Gigantothermy describes an animal that is so big that it exchanges little heat with its surroundings. A large size leads to a low surface area to volume ratio, so the heat exchange rate is low compared to total size, and the rate at which a change in surface temperature causes a change in core body temperature is low as well. Body shape also affects surface area to volume ratio. Most animals that display gigantothermy have roughly spherical bodies. Insulation often contributes to a low heat exchange rate as well. Gigantotherms often benefit from circulation control, discussed in the following section. Overall, gigantothermic animals are said to have a large thermal inertia; they heat up or cool down slowly (Spotila, et al, 1991).

As the size of an animal increases and rate of heat exchange decreases, the terms endothermic and ectothermic become less significant, as large animals tend to have aspects of both endo- and ectothermy that are more accurately described as gigantothermic. Gigantothermic animals are found throughout the animal kingdom. Sea turtles, along with elephants and even some large dinosaurs, display gigantothermy (Spotila, et al, 1991).

Leatherback, photo courtesy of Scott Handy

The larger the turtle, the more significance gigantothermy has to its thermoregulation. Leatherbacks, as the largest sea turtles, benefit most from a low surface area to volume ratio, but all sea turtles benefit from a slow rate of heat exchange. A turtle’s carapace comprises a large percent of its surface area and is an excellent insulator. Leatherbacks have additional insulation beneath the carapace (Frair, et al, 1972) and are the only reptile with a layer of blubber similar to that of marine mammals (Hochschied, et al, 2002). Heat is more rapidly exchanged through sea turtles’ skin than through the carapace. The soft skin of the neck and flippers has the highest rate of heat exchange, followed by the plastron and finally the carapace. (Heath and McGinnis, 1980). The large surface area of the front flippers combined with this high rate causes them to exchange a good deal of heat with the surrounding water (Hochscheid, et al, 2002).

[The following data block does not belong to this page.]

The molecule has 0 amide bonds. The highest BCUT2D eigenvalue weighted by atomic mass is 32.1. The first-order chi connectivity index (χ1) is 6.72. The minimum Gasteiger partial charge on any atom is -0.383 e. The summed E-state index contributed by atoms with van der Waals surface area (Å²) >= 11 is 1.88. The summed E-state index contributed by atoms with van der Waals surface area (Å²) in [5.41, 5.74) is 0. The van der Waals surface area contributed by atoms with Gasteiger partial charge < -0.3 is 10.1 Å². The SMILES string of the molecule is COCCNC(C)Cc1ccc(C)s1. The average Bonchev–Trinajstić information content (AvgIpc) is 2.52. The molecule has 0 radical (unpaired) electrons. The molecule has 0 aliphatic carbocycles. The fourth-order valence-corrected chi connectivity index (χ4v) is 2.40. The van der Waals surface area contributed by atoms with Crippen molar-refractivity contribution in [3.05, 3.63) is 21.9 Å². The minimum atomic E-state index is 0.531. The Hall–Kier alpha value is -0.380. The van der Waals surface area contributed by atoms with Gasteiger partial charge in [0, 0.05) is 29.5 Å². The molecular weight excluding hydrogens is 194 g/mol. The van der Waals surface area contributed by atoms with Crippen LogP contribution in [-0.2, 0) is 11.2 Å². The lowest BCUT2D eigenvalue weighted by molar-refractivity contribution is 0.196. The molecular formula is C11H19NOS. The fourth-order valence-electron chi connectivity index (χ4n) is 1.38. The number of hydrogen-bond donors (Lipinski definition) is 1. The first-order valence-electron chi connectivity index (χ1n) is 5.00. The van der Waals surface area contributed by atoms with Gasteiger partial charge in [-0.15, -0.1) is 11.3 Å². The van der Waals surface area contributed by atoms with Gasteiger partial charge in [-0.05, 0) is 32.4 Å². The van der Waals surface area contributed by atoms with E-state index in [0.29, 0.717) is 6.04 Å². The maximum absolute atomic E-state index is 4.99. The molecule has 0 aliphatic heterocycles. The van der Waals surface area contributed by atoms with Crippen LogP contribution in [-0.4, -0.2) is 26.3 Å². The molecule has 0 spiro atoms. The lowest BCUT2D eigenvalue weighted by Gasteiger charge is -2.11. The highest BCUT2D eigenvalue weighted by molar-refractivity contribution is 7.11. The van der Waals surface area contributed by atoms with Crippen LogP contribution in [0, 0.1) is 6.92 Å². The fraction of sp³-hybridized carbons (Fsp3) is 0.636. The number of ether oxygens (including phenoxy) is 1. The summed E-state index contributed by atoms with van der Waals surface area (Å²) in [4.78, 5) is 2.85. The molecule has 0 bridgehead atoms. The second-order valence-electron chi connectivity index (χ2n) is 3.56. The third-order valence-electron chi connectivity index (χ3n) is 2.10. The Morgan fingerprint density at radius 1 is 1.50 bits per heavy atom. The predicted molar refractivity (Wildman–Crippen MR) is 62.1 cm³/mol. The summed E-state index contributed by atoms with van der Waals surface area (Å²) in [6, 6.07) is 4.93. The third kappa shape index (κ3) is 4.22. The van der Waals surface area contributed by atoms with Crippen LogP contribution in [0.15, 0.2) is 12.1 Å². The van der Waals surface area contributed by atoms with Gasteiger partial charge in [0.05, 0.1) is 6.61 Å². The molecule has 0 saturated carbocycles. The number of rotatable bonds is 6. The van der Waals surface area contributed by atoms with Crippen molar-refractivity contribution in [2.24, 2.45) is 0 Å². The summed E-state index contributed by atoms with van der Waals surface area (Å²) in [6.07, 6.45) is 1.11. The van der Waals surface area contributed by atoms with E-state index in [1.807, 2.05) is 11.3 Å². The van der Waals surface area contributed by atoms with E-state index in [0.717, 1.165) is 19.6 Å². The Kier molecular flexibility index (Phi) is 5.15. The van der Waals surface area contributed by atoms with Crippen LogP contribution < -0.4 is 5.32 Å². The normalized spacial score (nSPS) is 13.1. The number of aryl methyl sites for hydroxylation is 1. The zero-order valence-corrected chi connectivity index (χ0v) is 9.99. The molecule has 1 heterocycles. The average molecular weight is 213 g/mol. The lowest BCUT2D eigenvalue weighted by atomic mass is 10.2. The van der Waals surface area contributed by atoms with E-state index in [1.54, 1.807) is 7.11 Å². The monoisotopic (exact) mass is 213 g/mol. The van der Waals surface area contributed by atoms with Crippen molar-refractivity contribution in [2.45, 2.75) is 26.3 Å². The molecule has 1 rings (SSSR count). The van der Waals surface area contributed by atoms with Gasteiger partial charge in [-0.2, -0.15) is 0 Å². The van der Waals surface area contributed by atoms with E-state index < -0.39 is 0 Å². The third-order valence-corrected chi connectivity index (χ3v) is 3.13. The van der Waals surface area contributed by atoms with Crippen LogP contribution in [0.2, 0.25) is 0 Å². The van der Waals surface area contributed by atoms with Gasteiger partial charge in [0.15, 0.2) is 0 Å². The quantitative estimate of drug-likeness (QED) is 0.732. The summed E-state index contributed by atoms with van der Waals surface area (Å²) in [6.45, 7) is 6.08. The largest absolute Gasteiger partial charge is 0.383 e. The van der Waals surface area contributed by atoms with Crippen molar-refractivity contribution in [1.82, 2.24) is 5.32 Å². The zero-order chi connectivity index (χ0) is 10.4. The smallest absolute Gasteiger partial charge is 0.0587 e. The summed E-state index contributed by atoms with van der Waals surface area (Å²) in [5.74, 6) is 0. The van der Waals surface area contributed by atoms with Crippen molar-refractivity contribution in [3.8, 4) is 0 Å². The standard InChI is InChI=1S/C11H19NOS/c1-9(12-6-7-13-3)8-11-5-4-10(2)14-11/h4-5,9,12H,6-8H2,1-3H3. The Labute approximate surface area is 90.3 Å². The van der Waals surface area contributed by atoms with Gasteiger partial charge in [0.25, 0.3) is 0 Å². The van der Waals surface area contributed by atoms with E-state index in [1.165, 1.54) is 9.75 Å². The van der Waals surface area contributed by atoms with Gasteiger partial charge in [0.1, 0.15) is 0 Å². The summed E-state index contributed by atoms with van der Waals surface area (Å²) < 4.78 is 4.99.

Thick insulation and a low surface area to volume ratio allow sea turtles to stay warmer than their surroundings. However, they must have physiological mechanisms that create the elevated body temperature maintained by gigantothermy.

Next: Regional Blood Flow



This web site was completed by Katie Fitzpatrick in partial fulfillment of the requirements for Dr. Michael Dorcas's Biology 312, Animal Physiology, at Davidson College in Fall Semester 2005.

Visit other students' websites.

Please direct all comments and questions to Katie Fitzpatrick at